Monster tree discovered in North Vancouver's Lynn Canyon

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      Two big-tree hunters have found a monster western red cedar in a North Vancouver valley.

      The 1,000-year-old behemoth wasn't found completely by chance, though.

      Two big-tree hunters, one of them a researcher with the Victoria-based nonprofit old-growth group Ancient Forest Alliance (ARA), found the record tree recently in a remote corner of Lynn Headwaters Regional Park on the North Shore.

      In a June 24 ARA release, researcher Ian Thomas said the remnant tract of old-growth trees that he discovered along with Vancouver big-tree hunter Colin Spratt is fortunately situated. “Finding this colossal ancient tree just demonstrates the sublime grandeur of these old-growth temperate rainforests,” Thomas said.  “Luckily this incredible being and the impressive grove in which it stands is safe in a park.

      "Most of our richest ancient forests are still unprotected and in danger of being logged," Thomas continued. "Even now in Canada, in the year 2022, trees as old as this giant, and entire groves like this one, are still being cut down on an industrial scale.”

      Colin Spratt

      The red cedar, nicknamed the North Shore Giant, measures 5.8 metres in diameter (19.1 feet) and  18.3 metres in circumferance (60 feet). The release said that this "preliminary" diameter measurement tentatively qualifies the tree as the widest found in Canada in 34 years.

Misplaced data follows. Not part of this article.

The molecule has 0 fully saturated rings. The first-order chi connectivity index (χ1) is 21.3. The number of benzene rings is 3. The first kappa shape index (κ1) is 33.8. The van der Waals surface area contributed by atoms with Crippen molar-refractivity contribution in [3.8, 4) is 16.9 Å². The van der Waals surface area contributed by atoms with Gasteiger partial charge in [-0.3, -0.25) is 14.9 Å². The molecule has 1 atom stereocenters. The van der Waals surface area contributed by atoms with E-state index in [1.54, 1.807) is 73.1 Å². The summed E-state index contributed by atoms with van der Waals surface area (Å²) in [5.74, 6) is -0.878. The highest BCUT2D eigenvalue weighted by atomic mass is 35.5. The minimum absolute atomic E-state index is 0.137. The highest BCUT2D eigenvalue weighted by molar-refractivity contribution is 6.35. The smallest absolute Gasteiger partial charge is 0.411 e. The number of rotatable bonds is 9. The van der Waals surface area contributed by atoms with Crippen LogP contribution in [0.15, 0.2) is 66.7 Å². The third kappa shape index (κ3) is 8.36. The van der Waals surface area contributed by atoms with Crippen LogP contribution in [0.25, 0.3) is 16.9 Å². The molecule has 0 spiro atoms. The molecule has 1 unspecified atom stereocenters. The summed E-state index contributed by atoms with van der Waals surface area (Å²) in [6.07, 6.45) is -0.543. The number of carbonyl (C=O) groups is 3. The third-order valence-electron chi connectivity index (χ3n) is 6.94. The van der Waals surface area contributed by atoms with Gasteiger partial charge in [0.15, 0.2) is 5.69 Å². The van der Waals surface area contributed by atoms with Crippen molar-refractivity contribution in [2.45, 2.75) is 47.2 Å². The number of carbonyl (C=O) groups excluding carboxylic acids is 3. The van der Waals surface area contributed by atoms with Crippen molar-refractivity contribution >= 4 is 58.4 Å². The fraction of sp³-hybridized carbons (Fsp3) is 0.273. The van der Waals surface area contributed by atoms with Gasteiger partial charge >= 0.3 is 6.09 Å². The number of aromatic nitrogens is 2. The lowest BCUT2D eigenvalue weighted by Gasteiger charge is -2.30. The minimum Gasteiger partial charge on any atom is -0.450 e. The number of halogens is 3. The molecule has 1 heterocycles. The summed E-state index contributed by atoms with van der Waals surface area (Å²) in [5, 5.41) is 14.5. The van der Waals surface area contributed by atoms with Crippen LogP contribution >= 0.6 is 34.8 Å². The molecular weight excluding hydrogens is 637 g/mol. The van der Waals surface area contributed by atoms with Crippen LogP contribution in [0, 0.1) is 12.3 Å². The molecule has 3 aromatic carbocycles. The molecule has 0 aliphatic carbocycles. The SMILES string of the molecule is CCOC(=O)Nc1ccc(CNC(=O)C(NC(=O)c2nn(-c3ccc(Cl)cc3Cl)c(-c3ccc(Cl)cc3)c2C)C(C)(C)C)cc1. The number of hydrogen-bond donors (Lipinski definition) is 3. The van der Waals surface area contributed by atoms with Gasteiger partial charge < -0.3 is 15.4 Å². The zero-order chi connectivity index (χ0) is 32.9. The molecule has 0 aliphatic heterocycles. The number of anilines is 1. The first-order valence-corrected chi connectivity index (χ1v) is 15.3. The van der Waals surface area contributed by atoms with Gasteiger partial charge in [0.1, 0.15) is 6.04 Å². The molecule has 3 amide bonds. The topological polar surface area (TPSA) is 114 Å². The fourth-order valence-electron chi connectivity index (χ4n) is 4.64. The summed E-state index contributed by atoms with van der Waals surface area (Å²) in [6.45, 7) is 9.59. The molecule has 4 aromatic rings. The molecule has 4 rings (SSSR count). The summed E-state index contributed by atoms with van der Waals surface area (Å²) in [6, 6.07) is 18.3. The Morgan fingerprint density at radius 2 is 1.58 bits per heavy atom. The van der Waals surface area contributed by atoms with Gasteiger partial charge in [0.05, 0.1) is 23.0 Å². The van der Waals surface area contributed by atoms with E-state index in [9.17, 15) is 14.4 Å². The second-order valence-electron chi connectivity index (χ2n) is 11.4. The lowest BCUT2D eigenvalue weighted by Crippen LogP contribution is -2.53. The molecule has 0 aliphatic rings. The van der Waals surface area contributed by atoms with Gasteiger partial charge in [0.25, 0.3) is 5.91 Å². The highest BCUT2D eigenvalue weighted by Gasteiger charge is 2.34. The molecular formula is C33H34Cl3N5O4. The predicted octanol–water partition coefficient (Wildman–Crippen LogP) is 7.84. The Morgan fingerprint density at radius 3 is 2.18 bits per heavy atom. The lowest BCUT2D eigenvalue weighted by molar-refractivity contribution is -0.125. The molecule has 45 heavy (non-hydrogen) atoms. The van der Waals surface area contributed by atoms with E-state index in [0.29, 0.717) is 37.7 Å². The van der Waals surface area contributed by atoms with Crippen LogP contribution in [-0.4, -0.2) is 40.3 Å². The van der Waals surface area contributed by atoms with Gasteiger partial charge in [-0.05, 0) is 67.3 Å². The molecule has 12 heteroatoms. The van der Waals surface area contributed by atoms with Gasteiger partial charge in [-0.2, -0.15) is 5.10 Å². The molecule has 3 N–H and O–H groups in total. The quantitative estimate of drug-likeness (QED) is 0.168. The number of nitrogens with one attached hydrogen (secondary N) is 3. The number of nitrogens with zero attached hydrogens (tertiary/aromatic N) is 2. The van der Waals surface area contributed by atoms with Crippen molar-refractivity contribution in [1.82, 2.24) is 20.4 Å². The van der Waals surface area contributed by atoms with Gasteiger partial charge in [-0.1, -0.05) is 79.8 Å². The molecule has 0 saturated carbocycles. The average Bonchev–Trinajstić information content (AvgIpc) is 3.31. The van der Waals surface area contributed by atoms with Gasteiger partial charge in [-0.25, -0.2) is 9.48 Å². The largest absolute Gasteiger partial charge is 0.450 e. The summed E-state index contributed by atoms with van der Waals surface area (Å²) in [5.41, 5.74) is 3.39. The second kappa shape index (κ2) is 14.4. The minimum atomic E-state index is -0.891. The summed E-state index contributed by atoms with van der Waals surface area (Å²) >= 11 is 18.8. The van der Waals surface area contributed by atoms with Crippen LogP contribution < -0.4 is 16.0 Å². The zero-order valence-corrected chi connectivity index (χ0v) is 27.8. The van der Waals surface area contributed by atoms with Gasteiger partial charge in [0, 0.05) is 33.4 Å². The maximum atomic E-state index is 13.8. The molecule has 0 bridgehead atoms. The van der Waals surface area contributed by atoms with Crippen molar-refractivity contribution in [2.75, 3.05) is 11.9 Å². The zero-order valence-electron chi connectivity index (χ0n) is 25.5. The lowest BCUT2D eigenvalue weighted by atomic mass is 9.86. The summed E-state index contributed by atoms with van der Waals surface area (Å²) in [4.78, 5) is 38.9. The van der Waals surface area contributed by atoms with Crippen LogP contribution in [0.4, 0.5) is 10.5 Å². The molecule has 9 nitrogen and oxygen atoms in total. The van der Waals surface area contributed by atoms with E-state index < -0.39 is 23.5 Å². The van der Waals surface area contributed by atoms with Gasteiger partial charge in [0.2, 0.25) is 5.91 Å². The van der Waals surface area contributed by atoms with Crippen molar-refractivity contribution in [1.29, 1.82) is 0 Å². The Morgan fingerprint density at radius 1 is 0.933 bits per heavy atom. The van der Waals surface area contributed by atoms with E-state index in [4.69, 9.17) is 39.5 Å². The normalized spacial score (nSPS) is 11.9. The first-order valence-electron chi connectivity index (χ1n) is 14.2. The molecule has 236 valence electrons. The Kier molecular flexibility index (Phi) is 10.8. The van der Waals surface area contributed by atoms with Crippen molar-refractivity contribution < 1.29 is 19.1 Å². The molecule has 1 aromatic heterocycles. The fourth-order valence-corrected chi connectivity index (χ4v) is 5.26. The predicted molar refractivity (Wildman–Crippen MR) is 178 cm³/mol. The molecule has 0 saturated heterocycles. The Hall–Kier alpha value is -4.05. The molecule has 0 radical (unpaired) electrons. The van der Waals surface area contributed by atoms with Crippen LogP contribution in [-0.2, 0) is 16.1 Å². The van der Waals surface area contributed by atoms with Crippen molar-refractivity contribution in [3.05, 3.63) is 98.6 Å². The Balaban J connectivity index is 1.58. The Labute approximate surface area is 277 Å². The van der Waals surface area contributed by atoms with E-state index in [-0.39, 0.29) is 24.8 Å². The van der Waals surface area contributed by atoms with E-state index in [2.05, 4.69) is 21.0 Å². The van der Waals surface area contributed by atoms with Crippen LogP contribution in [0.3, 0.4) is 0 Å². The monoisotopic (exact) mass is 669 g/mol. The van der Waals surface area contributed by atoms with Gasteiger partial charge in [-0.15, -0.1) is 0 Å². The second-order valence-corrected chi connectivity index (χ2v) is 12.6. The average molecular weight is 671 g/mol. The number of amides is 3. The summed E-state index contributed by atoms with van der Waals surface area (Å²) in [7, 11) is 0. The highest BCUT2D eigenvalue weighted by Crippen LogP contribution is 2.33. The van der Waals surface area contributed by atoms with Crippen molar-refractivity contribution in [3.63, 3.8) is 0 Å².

The ARA release noted that the Lynn Valley area, known for its tall trees, experienced extensive old-growth logging in the 19th and early 20th centuries but groves of various old-growth species escaped harvest because they were inaccessible.

      "The terrain is extremely rugged, with sheer cliffs, treacherous boulder fields, steep ravines, and dense underbrush, which has allowed these monumental trees to remain hidden for so long," the bulletin said. It added that the North Shore Giant itself is growing out of slopes west of Lynn Creek amid a boulder field with other red cedars, also noting that a nearby ancient western hemlock is the country's fifth-widest of its species.

      The big-tree hunters said in the release that they found the North Shore Giant on their second expedition into the park, after hiking in for 10 hours.

      "When I first saw the tree, I froze in my tracks and the blood drained from my face," Spratt said. "I started getting dizzy as I realized it was one of the largest cedars ever found, and one of the most amazing life forms left on earth.

      "Finding this tree is an incredible reminder of what is still out there in the less explored old-growth forests," Spratt said. "It’s sobering to realize that in so many areas of BC, unprotected trees and groves just as rare and precious are still being cut down."

      The ARA  release said that members of the British Columbia Big Tree Committee will visit the Giant to confirm the measurements for inclusion of the tree in the B.C. Big Tree Registry.